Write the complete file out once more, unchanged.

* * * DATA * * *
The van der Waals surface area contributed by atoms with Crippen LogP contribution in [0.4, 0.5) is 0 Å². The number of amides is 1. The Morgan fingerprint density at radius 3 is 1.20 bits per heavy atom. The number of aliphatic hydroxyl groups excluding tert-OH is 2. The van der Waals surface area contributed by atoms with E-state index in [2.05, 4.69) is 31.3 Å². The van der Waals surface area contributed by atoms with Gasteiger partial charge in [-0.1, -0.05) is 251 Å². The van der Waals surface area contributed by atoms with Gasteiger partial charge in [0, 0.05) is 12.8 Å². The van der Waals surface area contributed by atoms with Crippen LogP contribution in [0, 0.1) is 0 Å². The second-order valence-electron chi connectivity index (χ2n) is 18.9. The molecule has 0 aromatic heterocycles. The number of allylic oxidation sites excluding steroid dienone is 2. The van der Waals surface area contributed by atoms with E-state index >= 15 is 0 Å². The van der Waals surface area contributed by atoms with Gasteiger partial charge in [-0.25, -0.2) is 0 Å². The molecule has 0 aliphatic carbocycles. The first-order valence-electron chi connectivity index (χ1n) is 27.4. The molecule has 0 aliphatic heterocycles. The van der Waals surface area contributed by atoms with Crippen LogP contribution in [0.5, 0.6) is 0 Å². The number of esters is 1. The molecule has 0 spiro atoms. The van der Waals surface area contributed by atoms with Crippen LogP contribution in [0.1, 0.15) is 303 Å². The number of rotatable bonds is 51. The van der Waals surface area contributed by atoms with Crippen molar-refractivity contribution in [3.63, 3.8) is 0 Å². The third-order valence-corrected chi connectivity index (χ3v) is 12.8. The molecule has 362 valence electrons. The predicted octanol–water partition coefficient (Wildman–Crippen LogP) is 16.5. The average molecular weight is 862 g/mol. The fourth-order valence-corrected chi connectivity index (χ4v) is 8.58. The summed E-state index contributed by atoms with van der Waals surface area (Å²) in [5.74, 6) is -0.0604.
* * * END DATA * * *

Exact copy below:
The van der Waals surface area contributed by atoms with Crippen LogP contribution in [0.4, 0.5) is 0 Å². The number of amides is 1. The Morgan fingerprint density at radius 3 is 1.20 bits per heavy atom. The number of aliphatic hydroxyl groups excluding tert-OH is 2. The van der Waals surface area contributed by atoms with E-state index in [2.05, 4.69) is 31.3 Å². The van der Waals surface area contributed by atoms with Gasteiger partial charge in [-0.1, -0.05) is 251 Å². The van der Waals surface area contributed by atoms with Gasteiger partial charge in [0, 0.05) is 12.8 Å². The van der Waals surface area contributed by atoms with Crippen LogP contribution in [0, 0.1) is 0 Å². The second-order valence-electron chi connectivity index (χ2n) is 18.9. The molecule has 0 aromatic heterocycles. The number of allylic oxidation sites excluding steroid dienone is 2. The van der Waals surface area contributed by atoms with E-state index >= 15 is 0 Å². The van der Waals surface area contributed by atoms with Gasteiger partial charge in [-0.25, -0.2) is 0 Å². The molecule has 0 aliphatic carbocycles. The first-order valence-electron chi connectivity index (χ1n) is 27.4. The molecule has 0 aliphatic heterocycles. The van der Waals surface area contributed by atoms with Crippen LogP contribution in [0.5, 0.6) is 0 Å². The number of esters is 1. The molecule has 0 spiro atoms. The van der Waals surface area contributed by atoms with Crippen LogP contribution in [0.1, 0.15) is 303 Å². The number of rotatable bonds is 51. The van der Waals surface area contributed by atoms with Crippen molar-refractivity contribution in [3.63, 3.8) is 0 Å². The third-order valence-corrected chi connectivity index (χ3v) is 12.8. The molecule has 362 valence electrons. The predicted octanol–water partition coefficient (Wildman–Crippen LogP) is 16.5. The average molecular weight is 862 g/mol. The fourth-order valence-corrected chi connectivity index (χ4v) is 8.58. The summed E-state index contributed by atoms with van der Waals surface area (Å²) in [5.74, 6) is -0.0604.